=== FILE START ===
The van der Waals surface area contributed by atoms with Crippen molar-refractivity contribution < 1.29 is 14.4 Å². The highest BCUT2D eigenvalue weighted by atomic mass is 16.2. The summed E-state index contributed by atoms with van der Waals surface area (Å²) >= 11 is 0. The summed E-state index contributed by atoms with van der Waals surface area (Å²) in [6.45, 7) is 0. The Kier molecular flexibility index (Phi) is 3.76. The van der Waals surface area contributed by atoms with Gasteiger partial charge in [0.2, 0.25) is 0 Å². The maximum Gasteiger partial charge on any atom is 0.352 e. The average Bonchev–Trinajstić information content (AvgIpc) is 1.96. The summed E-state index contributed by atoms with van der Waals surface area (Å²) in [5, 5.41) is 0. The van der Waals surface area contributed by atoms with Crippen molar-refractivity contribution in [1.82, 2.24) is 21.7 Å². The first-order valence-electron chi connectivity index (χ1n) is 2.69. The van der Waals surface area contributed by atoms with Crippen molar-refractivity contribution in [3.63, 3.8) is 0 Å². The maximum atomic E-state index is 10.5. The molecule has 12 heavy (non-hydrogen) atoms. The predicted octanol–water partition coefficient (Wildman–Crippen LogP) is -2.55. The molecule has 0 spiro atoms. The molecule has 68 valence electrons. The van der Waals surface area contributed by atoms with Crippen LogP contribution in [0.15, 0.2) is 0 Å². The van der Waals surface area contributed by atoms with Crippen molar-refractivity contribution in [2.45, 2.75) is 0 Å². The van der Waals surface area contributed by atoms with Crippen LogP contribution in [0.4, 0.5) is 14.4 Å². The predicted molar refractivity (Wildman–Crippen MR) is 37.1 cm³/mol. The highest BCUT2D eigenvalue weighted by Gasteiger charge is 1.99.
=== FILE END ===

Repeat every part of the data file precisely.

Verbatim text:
The van der Waals surface area contributed by atoms with Crippen molar-refractivity contribution < 1.29 is 14.4 Å². The highest BCUT2D eigenvalue weighted by atomic mass is 16.2. The summed E-state index contributed by atoms with van der Waals surface area (Å²) >= 11 is 0. The summed E-state index contributed by atoms with van der Waals surface area (Å²) in [6.45, 7) is 0. The Kier molecular flexibility index (Phi) is 3.76. The van der Waals surface area contributed by atoms with Gasteiger partial charge in [0.2, 0.25) is 0 Å². The maximum Gasteiger partial charge on any atom is 0.352 e. The average Bonchev–Trinajstić information content (AvgIpc) is 1.96. The summed E-state index contributed by atoms with van der Waals surface area (Å²) in [5, 5.41) is 0. The van der Waals surface area contributed by atoms with Crippen molar-refractivity contribution in [1.82, 2.24) is 21.7 Å². The first-order valence-electron chi connectivity index (χ1n) is 2.69. The van der Waals surface area contributed by atoms with Crippen molar-refractivity contribution in [3.63, 3.8) is 0 Å². The maximum atomic E-state index is 10.5. The molecule has 12 heavy (non-hydrogen) atoms. The predicted octanol–water partition coefficient (Wildman–Crippen LogP) is -2.55. The molecule has 0 spiro atoms. The molecule has 68 valence electrons. The van der Waals surface area contributed by atoms with Crippen LogP contribution in [0.15, 0.2) is 0 Å². The van der Waals surface area contributed by atoms with Crippen molar-refractivity contribution in [2.45, 2.75) is 0 Å². The van der Waals surface area contributed by atoms with Crippen LogP contribution in [0.4, 0.5) is 14.4 Å². The predicted molar refractivity (Wildman–Crippen MR) is 37.1 cm³/mol. The highest BCUT2D eigenvalue weighted by Gasteiger charge is 1.99.